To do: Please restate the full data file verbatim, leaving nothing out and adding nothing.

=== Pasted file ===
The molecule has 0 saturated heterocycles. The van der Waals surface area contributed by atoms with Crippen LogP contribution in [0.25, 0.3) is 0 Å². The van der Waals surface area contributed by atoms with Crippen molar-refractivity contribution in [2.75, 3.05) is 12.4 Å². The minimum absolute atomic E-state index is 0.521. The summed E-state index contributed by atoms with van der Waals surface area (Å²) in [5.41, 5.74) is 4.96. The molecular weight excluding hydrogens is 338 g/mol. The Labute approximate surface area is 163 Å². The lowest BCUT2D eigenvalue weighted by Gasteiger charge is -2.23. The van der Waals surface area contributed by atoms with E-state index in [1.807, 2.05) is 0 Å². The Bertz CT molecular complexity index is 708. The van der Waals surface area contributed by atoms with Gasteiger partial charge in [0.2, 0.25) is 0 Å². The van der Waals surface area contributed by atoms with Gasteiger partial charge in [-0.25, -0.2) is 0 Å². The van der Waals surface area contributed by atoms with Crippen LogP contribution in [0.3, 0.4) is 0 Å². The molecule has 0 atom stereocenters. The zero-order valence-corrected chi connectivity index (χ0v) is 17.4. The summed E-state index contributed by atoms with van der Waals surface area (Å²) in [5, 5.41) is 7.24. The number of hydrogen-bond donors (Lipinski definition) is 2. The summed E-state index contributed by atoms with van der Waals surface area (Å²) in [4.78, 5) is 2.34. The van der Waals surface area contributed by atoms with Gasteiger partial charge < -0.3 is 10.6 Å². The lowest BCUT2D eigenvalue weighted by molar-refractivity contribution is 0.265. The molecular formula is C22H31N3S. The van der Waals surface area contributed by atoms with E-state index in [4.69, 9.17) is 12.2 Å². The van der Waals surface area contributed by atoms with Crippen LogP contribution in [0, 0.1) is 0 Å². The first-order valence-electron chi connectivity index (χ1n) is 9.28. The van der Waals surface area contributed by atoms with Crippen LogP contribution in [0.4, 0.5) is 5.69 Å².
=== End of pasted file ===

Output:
The molecule has 0 saturated heterocycles. The van der Waals surface area contributed by atoms with Crippen LogP contribution in [0.25, 0.3) is 0 Å². The van der Waals surface area contributed by atoms with Crippen molar-refractivity contribution in [2.75, 3.05) is 12.4 Å². The minimum absolute atomic E-state index is 0.521. The summed E-state index contributed by atoms with van der Waals surface area (Å²) in [5.41, 5.74) is 4.96. The molecular weight excluding hydrogens is 338 g/mol. The Labute approximate surface area is 163 Å². The lowest BCUT2D eigenvalue weighted by Gasteiger charge is -2.23. The van der Waals surface area contributed by atoms with E-state index in [1.807, 2.05) is 0 Å². The Bertz CT molecular complexity index is 708. The van der Waals surface area contributed by atoms with Gasteiger partial charge in [0.2, 0.25) is 0 Å². The van der Waals surface area contributed by atoms with Gasteiger partial charge in [-0.25, -0.2) is 0 Å². The van der Waals surface area contributed by atoms with Crippen LogP contribution in [0.3, 0.4) is 0 Å². The molecule has 0 atom stereocenters. The zero-order valence-corrected chi connectivity index (χ0v) is 17.4. The summed E-state index contributed by atoms with van der Waals surface area (Å²) in [5, 5.41) is 7.24. The number of hydrogen-bond donors (Lipinski definition) is 2. The summed E-state index contributed by atoms with van der Waals surface area (Å²) in [4.78, 5) is 2.34. The van der Waals surface area contributed by atoms with Gasteiger partial charge < -0.3 is 10.6 Å². The lowest BCUT2D eigenvalue weighted by molar-refractivity contribution is 0.265. The molecular formula is C22H31N3S. The van der Waals surface area contributed by atoms with E-state index in [4.69, 9.17) is 12.2 Å². The van der Waals surface area contributed by atoms with Crippen LogP contribution in [0, 0.1) is 0 Å². The first-order valence-electron chi connectivity index (χ1n) is 9.28. The van der Waals surface area contributed by atoms with Crippen LogP contribution in [0.4, 0.5) is 5.69 Å².